Saab Automobile Signs EUR 70 Million Technology License Agreement

Press Release from Saab.

Saab Automobile Signs EUR 70 Million Technology License Agreement.

Trollhättan, Sweden: Swedish Automobile N.V. (Swan) announces that Saab Automobile AB (Saab Automobile) signed a technology license agreement with a special purpose vehicle named Swedish Automobile coöperatief U.A. (SPV). The license agreement relates to the non-exclusive rights in Saab Automobile’s Phoenix architecture technology for a consideration of EUR 70 million.

As part of the transaction, Youngman has also signed a technology license transfer agreement with the SPV on purchasing the license and providing a guarantee for its payment of the license. This commitment of Youngman and the technology license agreement between Saab Automobile and the SPV are part of a bridge financing transaction. This bridge financing transaction and receipt of funds by Saab Automobile are still subject to finalization of definitive transaction documentation with the lender that will provide the bridge loan.

It is the intention to repay the bridge loan with the proceeds of the EUR 245 million equity investment of Pang Da and Youngman, which is still subject to approval of the relevant authorities.

97 thoughts on “Saab Automobile Signs EUR 70 Million Technology License Agreement”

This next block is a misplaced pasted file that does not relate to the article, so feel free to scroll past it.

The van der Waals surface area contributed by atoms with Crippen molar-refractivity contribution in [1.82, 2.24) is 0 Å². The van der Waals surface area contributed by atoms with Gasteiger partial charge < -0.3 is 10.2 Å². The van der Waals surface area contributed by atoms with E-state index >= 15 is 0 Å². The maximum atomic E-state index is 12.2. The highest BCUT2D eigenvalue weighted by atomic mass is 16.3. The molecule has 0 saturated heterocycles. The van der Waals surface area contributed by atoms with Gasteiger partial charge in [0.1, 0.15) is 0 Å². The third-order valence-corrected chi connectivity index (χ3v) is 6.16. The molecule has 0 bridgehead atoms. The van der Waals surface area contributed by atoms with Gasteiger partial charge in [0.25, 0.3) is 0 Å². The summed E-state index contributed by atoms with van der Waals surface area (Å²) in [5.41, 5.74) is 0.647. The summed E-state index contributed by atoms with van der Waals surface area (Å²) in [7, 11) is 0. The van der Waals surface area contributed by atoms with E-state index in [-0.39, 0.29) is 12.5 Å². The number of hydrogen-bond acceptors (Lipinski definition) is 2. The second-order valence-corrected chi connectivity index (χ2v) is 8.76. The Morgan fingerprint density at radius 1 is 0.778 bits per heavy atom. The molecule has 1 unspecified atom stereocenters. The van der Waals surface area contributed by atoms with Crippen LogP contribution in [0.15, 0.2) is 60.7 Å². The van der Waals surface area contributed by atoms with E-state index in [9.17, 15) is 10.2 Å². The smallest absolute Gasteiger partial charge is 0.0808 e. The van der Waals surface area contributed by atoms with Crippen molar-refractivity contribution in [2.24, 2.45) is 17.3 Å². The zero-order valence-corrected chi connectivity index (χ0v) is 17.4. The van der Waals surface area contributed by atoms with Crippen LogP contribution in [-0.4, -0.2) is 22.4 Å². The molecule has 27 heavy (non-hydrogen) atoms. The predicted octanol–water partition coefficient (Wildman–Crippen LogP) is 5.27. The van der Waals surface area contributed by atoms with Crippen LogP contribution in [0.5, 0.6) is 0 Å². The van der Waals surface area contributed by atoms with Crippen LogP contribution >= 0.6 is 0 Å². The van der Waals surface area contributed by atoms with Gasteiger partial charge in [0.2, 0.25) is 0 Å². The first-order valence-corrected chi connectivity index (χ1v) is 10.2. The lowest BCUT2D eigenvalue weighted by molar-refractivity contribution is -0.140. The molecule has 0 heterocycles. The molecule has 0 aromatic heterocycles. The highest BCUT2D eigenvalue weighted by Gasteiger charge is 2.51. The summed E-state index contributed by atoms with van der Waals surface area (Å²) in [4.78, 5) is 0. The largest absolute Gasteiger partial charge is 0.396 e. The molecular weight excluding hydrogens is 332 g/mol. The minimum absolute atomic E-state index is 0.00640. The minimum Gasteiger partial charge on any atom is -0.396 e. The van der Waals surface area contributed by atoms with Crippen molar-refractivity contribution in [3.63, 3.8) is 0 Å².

1. Saab seems to be a cat with nine lives and each of the lives guarded by a wizard with an army of rabbits jumping out of hundreds of hats!?!?!

    I’m speechless!

  2. I actually don’t get it, “special purpose vehicle” Can somebody explain this in understandable terms? I get that Youngman will build Phoenix on a license, but what is SPV?

    • Special purpose vehicle has nothing to do with a vehicle in the literal, automotive sense. It is a legal entity in this context.

    • Robban, a Special Purpose Vehicle is a legal entity, established for the purpose of a particular transaction. The SPV for this transaction is a cooperative with excluded liability established under Dutch law. I understand that the intellectual property of the Phoenix platform is now transferred tfrom SAAB automobile to the SPV. I think the SPV is 100% held by SWAN.

        • Not really. As you can read in the press release the NL based cooperative has bought a licence on the “non-exclusive” rights in Saab’s Phoenix architecture. So Saab still owns the technology.

          • The way I interpreted the press release was: SAAB —> Sale of Phoenix rights to SPV —-> SPV enters “non-exclusive” agreement with Youngman.

            So my interpretation of “non-exclusive” is that the SPV can sell it to whoever is interested beyond Youngman 😉

          • Nope, Saab only sold the licence to the co-op. It simply means that Youngman has bought the rights to use the licence for themselves. Saab retains the IP’s and can still decide to share the platform with whoever they want. This is a quite normal transaction in the manufacturing world.


        • Daap = Saab, of course.

          The only reason they hung a co-op in between is that they’d rather avoid re3ceiving funds in Saab’s own accounts right now, i.e. before the reconstruction request is granted.


        • Pedro, I disagree. In my view, the objective of these transactions is to bring more security and comfort to the approval process in China. SAAB is more than SAAB Automobile AB.

  3. Like I said before … Victor Muller is the real deal

    The details are going to be interesting but this, my friends, definitely appears to be the missing piece of the puzzle that we have all been waiting for.